On HBO Max: The documentary produced and narrated by Michael Phelps humanizes high-performance athletes, explaining to us about not only the physical but also the mental wear and tear that comes with being a gold winner at the Olympics.
Now sports fans will be able to see the most decorated athlete of the Olympic Games, Michael Phelps, but in another facet, in a documentary that offers a look at the mental health challenges facing high-performance athletes, especially those who compete for the Olympics.
After Michael Phelps won 28 medals during his Olympic career, the athlete became a global celebrity, and the organization was quick to use his image to promote the Olympics, to the point of making him “a machine producing gold medals “according to the swimmer.
“More than 80 percent of athletes suffer from depression after competing in the Olympics,” says the athlete in the documentary of which he is part, along with other athletes such as Shaun White, gold winner in snowboarding, the ice speed skater Apolo Ohno, who won 8 medals throughout his career, Gracie Gold and Sasha Cohen, Olympic bronze and silver ice figure skating winners, and diver David Boudia.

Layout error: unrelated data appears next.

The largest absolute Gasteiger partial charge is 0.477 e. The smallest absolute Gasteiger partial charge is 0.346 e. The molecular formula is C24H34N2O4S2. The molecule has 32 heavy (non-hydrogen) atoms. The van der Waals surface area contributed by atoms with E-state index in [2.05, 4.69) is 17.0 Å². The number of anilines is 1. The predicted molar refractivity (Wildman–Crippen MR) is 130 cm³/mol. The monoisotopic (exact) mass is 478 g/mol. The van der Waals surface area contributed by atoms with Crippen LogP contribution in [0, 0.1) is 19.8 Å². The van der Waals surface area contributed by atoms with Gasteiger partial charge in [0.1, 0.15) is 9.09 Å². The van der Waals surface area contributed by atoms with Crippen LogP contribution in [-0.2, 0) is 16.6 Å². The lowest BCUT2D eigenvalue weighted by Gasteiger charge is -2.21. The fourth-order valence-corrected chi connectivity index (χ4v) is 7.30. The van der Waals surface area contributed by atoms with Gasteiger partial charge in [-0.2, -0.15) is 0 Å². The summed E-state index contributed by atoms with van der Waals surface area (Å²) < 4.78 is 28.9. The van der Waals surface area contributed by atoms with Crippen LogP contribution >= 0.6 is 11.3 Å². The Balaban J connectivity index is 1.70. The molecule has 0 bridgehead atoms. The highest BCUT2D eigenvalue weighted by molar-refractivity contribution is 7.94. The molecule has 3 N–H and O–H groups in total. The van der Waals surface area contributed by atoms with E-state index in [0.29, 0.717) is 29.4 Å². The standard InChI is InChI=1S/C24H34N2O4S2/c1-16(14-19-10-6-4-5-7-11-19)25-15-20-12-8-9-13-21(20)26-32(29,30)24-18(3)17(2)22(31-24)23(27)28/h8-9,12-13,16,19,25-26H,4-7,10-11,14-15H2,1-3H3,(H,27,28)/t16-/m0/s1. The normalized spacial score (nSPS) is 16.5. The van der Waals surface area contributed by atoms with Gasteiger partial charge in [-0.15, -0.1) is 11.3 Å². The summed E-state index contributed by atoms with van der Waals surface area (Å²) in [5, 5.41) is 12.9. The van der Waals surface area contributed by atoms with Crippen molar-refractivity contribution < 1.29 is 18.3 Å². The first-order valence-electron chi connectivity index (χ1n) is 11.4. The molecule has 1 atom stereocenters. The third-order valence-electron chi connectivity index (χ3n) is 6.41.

“I don’t think anybody really cared about helping us. No one bothered to come up and ask us if we were okay. As long as we gave up when it came to competing, I think nothing else mattered,” Michael Phelps criticized the leaders and promoters of the sporting event.
“I can’t see any more suicides.” With that phrase, the remembered swimmer exposes cases such as Steve Holcomb, who committed suicide after struggling for several years with depression. “Depression is like a spiral: you are falling lower and lower,” said the athlete moments before the Olympic champion in bobsleigh killed himself. The documentary was at first to be based on the life of Holcom, an athletic figure who spoke openly about his suicidal thoughts, which ended in his fatal denouement at the Olympic Training Center in New York. He passed away from an overdose of sleeping pills and alcohol.
The documentary has received mixed reviews, but a common conclusion. If this documentary manages to inspire others to talk about their struggles despite its failure to delve into topics like depression and mental health in athletes, the making of the film would have been worthwhile.
The Weight of Gold premiered on July 29, the date the Tokyo 2020 Olympic Games were to begin. The documentary does not yet have a release date in Latin America.